|Title page of Brerewood's 1659|
Tractatus, edited by
I suppose I might need to explain how one buys a 350-year old book by accident: in this case, I saw it for sale; I thought the price was reasonable; and even though I didn't have a very clear sense of what might be in the book, I went ahead and purchased it.
I was delighted to find, when it arrived in the mail, that, even while its content was not something I am especially interested in (a long Latin treatise on the properties and situations of things), it was filled with page after page of complexly structured two-dimensional texts.
|Pages 214-15, De Substantia [I love the up-side-down capital S|
used in the heading of page 214!]
I have been thinking extensively for a couple of years now on how odd and interesting it is that we have an expectation that a poem, or novel, or text in general can be read aloud. And thus, I've been especially interesting in how some texts frustrate that expectation by organizing themselves in two dimensions, rather than three. Brerewood's book, to my surprise, is filled with many such examples.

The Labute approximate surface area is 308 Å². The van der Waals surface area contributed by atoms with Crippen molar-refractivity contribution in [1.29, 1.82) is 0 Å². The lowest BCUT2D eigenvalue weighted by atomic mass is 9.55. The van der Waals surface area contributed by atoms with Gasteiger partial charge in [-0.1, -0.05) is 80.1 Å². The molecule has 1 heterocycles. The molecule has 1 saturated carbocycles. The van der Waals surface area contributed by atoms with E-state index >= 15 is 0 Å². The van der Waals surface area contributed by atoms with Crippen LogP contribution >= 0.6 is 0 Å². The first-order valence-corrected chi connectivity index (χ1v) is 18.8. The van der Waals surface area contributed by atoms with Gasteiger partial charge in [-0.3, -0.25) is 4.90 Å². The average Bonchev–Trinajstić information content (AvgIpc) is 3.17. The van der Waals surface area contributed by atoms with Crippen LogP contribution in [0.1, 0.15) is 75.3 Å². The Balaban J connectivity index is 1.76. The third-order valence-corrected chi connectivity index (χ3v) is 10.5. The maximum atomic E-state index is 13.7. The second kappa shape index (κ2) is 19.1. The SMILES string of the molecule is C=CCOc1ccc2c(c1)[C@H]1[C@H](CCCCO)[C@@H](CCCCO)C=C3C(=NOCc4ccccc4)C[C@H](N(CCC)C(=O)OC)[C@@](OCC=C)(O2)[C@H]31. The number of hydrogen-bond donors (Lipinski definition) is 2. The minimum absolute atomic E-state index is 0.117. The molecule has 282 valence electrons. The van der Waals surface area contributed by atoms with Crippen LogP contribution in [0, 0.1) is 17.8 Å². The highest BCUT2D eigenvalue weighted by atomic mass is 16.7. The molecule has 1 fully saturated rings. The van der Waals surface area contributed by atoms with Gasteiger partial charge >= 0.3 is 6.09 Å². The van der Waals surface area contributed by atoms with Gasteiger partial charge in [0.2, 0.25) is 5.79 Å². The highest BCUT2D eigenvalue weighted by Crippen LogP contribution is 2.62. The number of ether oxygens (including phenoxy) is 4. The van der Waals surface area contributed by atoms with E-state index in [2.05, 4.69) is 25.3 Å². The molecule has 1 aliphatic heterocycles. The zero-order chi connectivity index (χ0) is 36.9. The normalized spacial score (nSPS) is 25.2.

On the pages shown above, we find numerous brackets and numbers, indicating various levels of subordination, and even two lines on the left hand side of p. 214 printed vertically. The brackets and layout and other visual components of the text, I believe, are actually doing part of the work here: they demonstrate relationships that readers are expected to perceive. And they do it in two dimensions.
Of course, diagrams in books have long had a similar purpose and effect, but here the text itself has diagrammatic qualities.
At the end of the book, there are two additional tracts by Brerewood, one on meteorology and one on the eye; the latter includes two nice diagrams as well:
|From Brerewood's separate work on the eye.|